The environmentally conscious group meets between services at their Conway, Arkansas, church. The recently formed group’s enthusiastic members are committed to making a positive impact on the neighborhoods where they live. They invite guest speakers of varying backgrounds to discuss matters in which the members can have an impact. I was honored to be invited to share with the group some ideas for protecting pollinators and providing habitat. One of their first efforts will be to establish pollinator gardens. The enthusiasm, efforts, and examples of the group’s members will surely spread to their neighbors and lead to networks of pollinator gardens, pollinator pastures, and pollinator corridors.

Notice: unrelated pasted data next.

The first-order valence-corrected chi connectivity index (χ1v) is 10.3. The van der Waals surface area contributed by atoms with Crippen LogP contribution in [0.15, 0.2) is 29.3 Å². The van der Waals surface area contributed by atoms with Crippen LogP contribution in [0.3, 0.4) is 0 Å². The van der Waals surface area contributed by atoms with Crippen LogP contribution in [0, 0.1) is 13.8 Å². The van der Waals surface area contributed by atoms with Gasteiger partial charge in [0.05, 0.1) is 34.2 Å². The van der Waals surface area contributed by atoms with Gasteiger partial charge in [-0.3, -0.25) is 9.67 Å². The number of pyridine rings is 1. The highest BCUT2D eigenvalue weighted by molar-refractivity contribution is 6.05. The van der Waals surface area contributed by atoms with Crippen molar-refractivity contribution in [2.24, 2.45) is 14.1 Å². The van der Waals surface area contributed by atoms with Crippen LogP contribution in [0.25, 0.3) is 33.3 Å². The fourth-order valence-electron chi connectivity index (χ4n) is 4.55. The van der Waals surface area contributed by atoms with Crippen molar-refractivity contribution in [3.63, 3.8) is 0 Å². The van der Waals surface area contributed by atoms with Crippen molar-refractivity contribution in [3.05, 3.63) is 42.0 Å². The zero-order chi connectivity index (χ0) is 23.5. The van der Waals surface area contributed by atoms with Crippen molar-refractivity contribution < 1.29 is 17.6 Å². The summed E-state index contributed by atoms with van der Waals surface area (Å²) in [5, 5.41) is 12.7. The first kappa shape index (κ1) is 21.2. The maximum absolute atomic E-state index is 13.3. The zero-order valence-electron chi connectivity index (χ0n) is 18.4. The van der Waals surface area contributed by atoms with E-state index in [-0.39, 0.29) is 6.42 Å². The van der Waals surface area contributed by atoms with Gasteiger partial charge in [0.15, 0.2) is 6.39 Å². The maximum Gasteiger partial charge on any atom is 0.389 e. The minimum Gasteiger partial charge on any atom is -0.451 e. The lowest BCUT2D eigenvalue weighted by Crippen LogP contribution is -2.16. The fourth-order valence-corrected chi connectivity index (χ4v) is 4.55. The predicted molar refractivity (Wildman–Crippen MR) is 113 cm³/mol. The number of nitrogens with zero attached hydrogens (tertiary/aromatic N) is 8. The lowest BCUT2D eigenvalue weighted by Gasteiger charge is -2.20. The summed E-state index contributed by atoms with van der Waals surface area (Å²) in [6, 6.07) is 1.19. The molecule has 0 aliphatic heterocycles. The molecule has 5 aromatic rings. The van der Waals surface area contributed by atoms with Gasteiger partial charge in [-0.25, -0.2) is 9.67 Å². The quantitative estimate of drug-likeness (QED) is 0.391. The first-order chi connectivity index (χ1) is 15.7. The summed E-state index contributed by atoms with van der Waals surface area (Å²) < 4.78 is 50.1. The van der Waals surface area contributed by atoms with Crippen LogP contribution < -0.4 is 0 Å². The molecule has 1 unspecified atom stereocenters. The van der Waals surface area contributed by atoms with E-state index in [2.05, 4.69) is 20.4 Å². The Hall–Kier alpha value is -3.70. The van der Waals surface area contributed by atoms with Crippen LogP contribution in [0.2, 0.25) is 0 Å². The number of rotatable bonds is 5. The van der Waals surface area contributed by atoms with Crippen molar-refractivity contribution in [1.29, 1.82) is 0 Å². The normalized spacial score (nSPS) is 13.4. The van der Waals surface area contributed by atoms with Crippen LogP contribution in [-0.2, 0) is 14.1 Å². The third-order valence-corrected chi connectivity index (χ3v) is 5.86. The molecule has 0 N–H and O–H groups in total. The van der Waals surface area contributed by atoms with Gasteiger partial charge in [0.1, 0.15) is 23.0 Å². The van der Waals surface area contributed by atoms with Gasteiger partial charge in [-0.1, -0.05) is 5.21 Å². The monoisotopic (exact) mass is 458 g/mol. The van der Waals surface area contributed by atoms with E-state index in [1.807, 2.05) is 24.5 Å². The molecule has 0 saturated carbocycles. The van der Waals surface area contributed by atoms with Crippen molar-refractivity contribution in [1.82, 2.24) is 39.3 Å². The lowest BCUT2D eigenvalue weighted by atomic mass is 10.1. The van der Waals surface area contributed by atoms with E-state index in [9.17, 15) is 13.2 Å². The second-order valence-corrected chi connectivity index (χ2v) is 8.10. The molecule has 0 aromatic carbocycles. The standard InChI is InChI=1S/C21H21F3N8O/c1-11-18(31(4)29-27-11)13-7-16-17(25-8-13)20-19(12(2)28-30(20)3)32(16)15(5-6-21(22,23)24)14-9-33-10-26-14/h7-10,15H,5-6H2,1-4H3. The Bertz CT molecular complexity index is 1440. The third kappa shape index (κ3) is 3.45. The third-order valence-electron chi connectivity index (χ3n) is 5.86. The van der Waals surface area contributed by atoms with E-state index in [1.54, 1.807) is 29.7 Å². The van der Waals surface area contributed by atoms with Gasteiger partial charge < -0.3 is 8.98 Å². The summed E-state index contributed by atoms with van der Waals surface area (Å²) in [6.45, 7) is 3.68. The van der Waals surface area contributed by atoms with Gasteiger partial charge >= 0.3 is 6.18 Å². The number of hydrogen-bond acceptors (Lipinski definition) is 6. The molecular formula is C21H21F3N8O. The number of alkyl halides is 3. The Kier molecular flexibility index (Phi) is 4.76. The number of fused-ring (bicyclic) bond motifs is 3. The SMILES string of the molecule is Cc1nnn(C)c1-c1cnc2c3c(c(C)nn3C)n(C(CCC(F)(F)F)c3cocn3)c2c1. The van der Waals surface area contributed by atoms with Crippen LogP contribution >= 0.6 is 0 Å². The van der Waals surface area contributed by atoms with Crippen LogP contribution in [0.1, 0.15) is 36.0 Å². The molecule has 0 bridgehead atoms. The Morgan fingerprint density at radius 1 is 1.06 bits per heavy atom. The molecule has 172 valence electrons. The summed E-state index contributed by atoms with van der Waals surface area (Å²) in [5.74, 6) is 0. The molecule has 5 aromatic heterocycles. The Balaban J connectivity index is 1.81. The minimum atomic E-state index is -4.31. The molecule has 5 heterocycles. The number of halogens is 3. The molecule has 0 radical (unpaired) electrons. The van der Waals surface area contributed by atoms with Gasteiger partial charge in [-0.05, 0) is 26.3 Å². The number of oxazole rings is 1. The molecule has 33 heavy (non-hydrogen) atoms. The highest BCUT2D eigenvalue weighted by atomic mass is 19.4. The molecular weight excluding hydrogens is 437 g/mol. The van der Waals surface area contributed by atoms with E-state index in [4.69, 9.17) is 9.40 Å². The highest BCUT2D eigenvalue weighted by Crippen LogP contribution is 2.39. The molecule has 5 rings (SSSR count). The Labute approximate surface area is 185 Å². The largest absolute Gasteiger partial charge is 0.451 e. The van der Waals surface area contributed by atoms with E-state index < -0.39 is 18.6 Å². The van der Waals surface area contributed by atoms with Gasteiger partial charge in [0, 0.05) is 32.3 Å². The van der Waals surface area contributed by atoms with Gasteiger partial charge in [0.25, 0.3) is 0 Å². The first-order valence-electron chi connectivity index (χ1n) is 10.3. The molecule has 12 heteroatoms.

As a beekeeper, I was also privileged to speak to the group with the approach of Christmas. I explained that there was a well-established tradition of Bronze Age, Mid-East beekeeping in the fourteenth century B.C.; and bees and honey were mentioned in the writings of many of the great religions: the Hebrew and Christian Bible, the Talmud, and the Quran. Honey bees were managed throughout the Mid-East, Africa, and Europe. I related the way that the church in Europe supported bees for centuries. Following the fall of the Western Roman Empire in 476 A.D., libraries were burned, and education was discouraged. Few people outside the monasteries could read and write. European abbeys and monasteries had apiaries, and their monks managed bees for honey, mead, and beeswax for candles and lost wax molding of religious items. The religious orders were the repository of knowledge of worldly matters and beekeeping for a thousand years. When Europeans voyaged to the Americas in the early 1600s, they viewed the New World in biblical terms as a “land of milk and honey.” However, since the Americas lacked the necessary cattle or honey bees, the Pilgrims brought them with them. Today’s photo: Ethiopian Orthodox church, Addis Ababa, Ethiopia. The Underhill family of Peace Bee Farm offers to the people of the great religions, philosophies, and naturalistic traditions that peace be with you.--Richard